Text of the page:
If I say Demi and Ashton, Tom and Kate, Catherine Zeta-Jones and Michael Douglas, Calista Flockheart and Harrison Ford, Woody Allen and Soon-Yi Previn, and Madonna and Guy Richie, whilst they have their quirks (don’t get me started on TomKat.) they all have age gap relationships in common. But for us normal folk out there that don’t have bags of cash to help PR our relationship and possibly even leapfrog over certain hurdles, it doesn’t always get to be love conquers all and happily ever after. People still make a big ordeal out of an age gap, whether it’s the people in the relationship, or those that are around them, and it can be surprisingly difficult to keep it together.

I’ve had a few relationships with guys that were between 7-10 years older, and for me, it proved to be disastrous. I may have been secretly harking for a bit of that daddy figure feeling but the reality of being with someone who seemed to be a know-it-all, been-there-done-that type, who more often than not wanted to change me and control me was pretty annoying and unpleasant. On the flipside, I went out with a guy three years younger than me and I am still bewildered as to how we transitioned from couple to overgrown baby and reluctant mother.

When you’re in an age gap relationship your own insecurities, and either your domineering ways or submissive ways, can bring a whole host of issues to the table without ever having to put up with a sneering comment from family or friends.

If you’re older, you may worry that you’re too old, too controlling, a cradle snatcher, or that you or your friends are superior to your partners friends, and that’s just for starters. You’ll probably spend a lot of time with your head in the future trying to work out whether you have one and if you an merge your dreams and aspirations. On the flipside, if you’re younger, you may spend a lot of time thinking the sun shines out of your partners backside and that their word is law, or you may be a rebel, or worry that your friends will feel out in the cold with your older lifestyle, or worry about your family and friends reactions, or that you may be moving your life along too fast.

Like any relationship, age gap relationships take work, and whilst they may not take more work than others, they do take a certain type of work and understanding.

The most important opinions on your relationship are your own and both of you must be careful not to let outsiders influence how you may feel about or treat each other. However, for your relationship to work, it does mean that you both need to find a happy medium with your friends and family. Don’t force your relationship on them – let them see how well your relationship is working and involve them in your life. Only those who don’t truly care for your happiness will struggle to support you and your relationship. Be careful of being paranoid and making assumptions about your friends and family’s opinions that aren’t actually correct!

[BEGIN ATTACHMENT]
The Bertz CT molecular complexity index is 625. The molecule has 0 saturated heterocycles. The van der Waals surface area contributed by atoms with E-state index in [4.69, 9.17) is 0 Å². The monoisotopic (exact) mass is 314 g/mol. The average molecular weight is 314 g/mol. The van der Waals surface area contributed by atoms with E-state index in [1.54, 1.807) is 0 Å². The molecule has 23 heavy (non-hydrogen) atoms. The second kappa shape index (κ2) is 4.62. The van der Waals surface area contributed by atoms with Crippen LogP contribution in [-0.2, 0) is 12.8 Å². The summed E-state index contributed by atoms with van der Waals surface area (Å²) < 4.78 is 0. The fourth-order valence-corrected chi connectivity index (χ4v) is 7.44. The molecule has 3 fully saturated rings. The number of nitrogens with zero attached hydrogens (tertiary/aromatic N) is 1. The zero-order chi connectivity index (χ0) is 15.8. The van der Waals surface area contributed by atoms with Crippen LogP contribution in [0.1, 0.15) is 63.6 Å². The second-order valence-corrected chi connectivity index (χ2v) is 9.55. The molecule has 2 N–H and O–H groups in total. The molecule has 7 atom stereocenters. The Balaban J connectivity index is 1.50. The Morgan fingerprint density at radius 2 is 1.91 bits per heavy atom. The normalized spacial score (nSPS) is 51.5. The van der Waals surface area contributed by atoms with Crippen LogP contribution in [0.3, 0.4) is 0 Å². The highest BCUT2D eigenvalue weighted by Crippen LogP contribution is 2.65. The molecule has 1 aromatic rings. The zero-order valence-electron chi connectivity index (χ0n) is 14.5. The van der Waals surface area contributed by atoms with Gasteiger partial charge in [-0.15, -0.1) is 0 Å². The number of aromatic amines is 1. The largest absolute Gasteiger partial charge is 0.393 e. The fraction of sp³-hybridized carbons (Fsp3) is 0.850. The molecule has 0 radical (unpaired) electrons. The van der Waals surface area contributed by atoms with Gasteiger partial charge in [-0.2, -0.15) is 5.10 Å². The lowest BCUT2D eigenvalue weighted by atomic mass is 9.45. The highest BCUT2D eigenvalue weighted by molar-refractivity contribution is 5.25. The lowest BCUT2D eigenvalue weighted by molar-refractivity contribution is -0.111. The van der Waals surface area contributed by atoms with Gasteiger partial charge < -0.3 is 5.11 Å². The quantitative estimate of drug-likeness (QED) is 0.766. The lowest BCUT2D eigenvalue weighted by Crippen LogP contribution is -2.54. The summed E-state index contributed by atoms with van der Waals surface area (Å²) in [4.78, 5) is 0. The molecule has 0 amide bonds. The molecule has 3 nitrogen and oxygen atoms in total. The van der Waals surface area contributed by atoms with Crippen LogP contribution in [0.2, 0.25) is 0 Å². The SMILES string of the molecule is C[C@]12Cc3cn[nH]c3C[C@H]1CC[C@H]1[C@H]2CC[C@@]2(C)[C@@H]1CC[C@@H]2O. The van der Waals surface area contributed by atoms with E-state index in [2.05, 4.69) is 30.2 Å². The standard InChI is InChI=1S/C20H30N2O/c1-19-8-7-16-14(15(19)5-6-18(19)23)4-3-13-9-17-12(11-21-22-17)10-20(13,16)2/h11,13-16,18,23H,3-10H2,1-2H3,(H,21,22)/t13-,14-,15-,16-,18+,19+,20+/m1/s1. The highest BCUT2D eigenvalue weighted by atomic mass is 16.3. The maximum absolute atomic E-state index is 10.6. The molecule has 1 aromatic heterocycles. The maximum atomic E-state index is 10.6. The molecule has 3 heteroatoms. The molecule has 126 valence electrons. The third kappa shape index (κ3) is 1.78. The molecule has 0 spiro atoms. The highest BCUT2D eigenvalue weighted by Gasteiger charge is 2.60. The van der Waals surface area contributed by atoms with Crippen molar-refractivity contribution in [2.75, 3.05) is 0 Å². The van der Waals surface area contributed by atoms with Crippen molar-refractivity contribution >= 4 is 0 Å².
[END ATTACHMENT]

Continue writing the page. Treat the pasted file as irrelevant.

Your social lives may not merge as easily as you think but give it time and don’t expect that either one of you should give up your friends and family in order for the relationship to work, because this will eventually make one or both of you feel resentful.

You need to be united though for the relationship to thrive. This means that superiority and inferiority complexes can’t be the third person in your relationship. If you’re older, don’t assume you know best or patronise the crap out of your partner, and if you’re younger, don’t forget that you have a voice, they don’t know best, but don’t turn into a child or start being a rebel. It is key that the relationship strikes a balance and that you don’t slip into a parent/child relationship. You can both stand to learn a lot from each other and both of you have room for growth, not just the younger one.

Try not to leapfrog too far into the future because you may end up putting undue pressure on the relationship. If you spend a lot of time worrying about whether they will want the same things as you in five years, or whether they’ll run off, or how you will need to find someone your own age eventually, I have to ask – why the hell are you with them? Like any relationship, you need to manage your expectations and a healthy way of keeping things under control is to discuss them so that you’re both on the same page.

Most importantly, you both need to accept your age difference and embrace your individuality. There is no point in starting a relationship if you’re going to try and force your partner to act as if they’re the same age as you. Ultimately the age gap shouldn’t define and dictate your relationship; you both should and trust me when I say that if you break up, it’s not down to your age gap, it’s how you both handled it.

FavoriteLoadingAdd to favorites